Frequently Asked Questions


ANIMAL CARE HOSPITAL VETERINARY PRACTICE DOUGLAS IN CORK

Q:  What is micro chipping?
A:  An inexpensive and very simple way in which we can identify your pet for life. It involves us injecting a microchip under your pet’s skin and the information contained on it is kept on a database for life. It makes finding your pet so much easier should he/she wander, stray or be stolen! We only use internationally recognised chips suitable for pet passports. Since January 2006, all newborn registered pedigree puppies have been micro chipped.


Q:  What is a pet passport?
A:  Like our own, it’s a travel document allowing you to bring your pet abroad. There are different regulations depending on what country you are traveling to. Please ask us for further advice if you are considering travel, as there are requirements for your pet’s safety. Full a full information pack call 1890 504604


Q:  How often should I vaccinate my pet?
A:  Initially puppies and kittens are given a series of injection at 8 to 12 weeks. After that, they should be given a booster yearly. This is because, unlike humans, pet’s eating, drinking and sniffing habits greatly increase the risk of infection! Also, where pets are kennelled, it is vital to keep vaccinations (including canine cough) up to date. The annual trip will also include a full health check for your pet.


Q:  How often should I worm my pet?
A:  Puppies and kittens are wormed every 3-4 weeks, up to 6 months of age. After that, pets should be wormed 4 times a year. Adult pets are rarely ill with worm infections but they act as a source of infection for humans, especially children. Therefore, being a responsible owner means worming your pet at least 4 times a year. It is vital to use a product that is effective against ALL worms, and at the correct dose for your pet. We recommend using Drontol or Milbemax for dogs (1 tab per 10kg) and cats (1 per 4kg). For cats that won’t take tablets, there is a handy product called Profender. This is a liquid simply applied to the back of the cat’s head and can avoid many injuries to owners and vets!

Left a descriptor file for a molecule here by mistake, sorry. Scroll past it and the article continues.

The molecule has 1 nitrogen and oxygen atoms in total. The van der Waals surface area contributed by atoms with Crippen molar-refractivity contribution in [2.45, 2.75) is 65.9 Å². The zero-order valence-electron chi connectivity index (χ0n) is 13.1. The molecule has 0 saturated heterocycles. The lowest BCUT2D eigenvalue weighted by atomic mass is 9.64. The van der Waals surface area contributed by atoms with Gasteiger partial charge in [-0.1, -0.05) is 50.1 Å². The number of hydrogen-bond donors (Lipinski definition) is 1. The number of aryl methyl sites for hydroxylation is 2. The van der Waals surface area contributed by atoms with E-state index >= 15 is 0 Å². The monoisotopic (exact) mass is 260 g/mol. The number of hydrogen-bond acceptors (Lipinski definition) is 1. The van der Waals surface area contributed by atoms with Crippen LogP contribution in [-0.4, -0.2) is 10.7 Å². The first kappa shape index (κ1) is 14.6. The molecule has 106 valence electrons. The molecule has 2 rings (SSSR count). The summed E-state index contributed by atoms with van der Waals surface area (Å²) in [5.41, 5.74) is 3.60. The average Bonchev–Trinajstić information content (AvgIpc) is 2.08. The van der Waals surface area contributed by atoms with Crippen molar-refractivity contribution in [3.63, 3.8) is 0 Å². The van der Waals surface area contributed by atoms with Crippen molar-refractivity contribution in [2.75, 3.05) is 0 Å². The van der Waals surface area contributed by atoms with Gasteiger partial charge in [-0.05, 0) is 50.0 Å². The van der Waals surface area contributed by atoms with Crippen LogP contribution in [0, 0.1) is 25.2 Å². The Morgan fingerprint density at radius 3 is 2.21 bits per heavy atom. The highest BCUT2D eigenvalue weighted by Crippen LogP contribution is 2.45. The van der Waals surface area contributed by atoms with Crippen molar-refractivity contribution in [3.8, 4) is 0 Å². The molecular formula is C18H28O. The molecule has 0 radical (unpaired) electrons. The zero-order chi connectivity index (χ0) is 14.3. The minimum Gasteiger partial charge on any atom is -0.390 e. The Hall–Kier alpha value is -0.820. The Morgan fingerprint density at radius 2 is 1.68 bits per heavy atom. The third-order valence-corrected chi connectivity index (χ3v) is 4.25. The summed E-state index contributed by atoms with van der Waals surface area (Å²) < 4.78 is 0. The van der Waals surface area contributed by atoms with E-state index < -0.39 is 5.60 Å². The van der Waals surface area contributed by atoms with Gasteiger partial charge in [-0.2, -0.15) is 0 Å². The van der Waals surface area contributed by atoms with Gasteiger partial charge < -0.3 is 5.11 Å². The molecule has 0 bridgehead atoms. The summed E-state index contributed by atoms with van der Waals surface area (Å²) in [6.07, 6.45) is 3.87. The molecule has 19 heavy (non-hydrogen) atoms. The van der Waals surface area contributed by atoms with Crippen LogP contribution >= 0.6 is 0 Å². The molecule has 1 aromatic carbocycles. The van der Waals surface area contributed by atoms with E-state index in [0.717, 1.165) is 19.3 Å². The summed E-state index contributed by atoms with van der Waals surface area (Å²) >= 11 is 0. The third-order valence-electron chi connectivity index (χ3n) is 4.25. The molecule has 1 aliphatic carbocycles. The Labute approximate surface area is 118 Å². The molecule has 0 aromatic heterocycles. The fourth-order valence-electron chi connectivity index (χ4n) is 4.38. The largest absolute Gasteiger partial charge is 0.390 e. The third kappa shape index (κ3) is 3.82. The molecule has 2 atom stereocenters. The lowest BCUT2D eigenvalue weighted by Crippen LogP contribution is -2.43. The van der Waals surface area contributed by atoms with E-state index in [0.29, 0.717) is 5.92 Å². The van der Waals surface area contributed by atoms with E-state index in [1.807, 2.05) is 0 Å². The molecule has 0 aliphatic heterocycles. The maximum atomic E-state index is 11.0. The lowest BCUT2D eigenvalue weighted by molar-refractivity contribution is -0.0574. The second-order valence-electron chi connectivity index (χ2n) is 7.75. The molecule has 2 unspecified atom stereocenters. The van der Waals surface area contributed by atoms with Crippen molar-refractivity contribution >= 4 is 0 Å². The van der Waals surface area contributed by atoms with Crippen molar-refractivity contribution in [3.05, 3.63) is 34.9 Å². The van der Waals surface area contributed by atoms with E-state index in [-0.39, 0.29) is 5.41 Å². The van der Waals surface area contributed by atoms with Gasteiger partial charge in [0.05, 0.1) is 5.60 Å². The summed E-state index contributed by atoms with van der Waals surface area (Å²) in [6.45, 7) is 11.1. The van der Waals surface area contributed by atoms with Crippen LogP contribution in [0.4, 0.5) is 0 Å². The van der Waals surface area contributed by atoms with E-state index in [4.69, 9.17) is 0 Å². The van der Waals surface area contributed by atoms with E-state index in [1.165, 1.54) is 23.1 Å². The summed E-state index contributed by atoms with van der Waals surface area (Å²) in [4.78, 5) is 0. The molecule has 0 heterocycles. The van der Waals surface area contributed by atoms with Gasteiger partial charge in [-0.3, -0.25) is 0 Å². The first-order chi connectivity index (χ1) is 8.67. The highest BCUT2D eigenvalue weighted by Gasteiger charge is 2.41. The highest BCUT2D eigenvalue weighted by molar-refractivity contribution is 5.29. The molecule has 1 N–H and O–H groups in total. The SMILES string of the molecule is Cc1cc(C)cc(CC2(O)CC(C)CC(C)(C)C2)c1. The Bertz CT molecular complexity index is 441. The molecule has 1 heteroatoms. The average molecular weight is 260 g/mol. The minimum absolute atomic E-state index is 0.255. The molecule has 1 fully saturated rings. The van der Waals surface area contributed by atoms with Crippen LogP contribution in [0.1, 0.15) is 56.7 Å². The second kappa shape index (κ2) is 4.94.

Q:  What should I feed my pet?
A:  You should feed your pet a top quality dry food. In doing so, you will provide the very best nutrition for your pet. Hills Science Plan is the top of the range and costs per day are very reasonable compared to tinned or homemade diets. Your pet may take a little persuading but it will be well worth it for all concerned. Your pet will have better teeth, a glossier coat; fewer firmer stools (think of the cleaning!) and be a dream to feed. Don’t keep chopping and changing. Get good food suitable for your pet and stay with it. There is a 10% discount offer available for regular purchasers and Hills will give you your money back if you fail- how can you?


Q:  I’m going on holiday where can I leave my pet?
A:  Unfortunately the old saying that “there’s no place like home” very much applies for your pet. However, we can look after your cat for you in a clean, safe environment. We can also recommend some kennels for your dog, as not all are equal! Remember to book well in advance and to keep vaccines up to date.


Q:  Should I insure my pet?
A:  Veterinary care is getting more and more sophisticated. New techniques and equipment are evolving rapidly and inevitably, to provide the very best of care for your pet involves some expense. Our advice, if you want to give your pets the very best of care and avoid any large unexpected bills is Insure your pets today! Prices are reasonable and Petplan through Allianz provides a comprehensive cover for many expenses. You only pay the first €100 of any injury or illness.
Don’t indulge your pets with treats or toys. One of the best gifts you could give him/ her next birthday/ next Christmas would be insurance. Ask us for details.


Q:  My pet is getting on a little, anything I should do?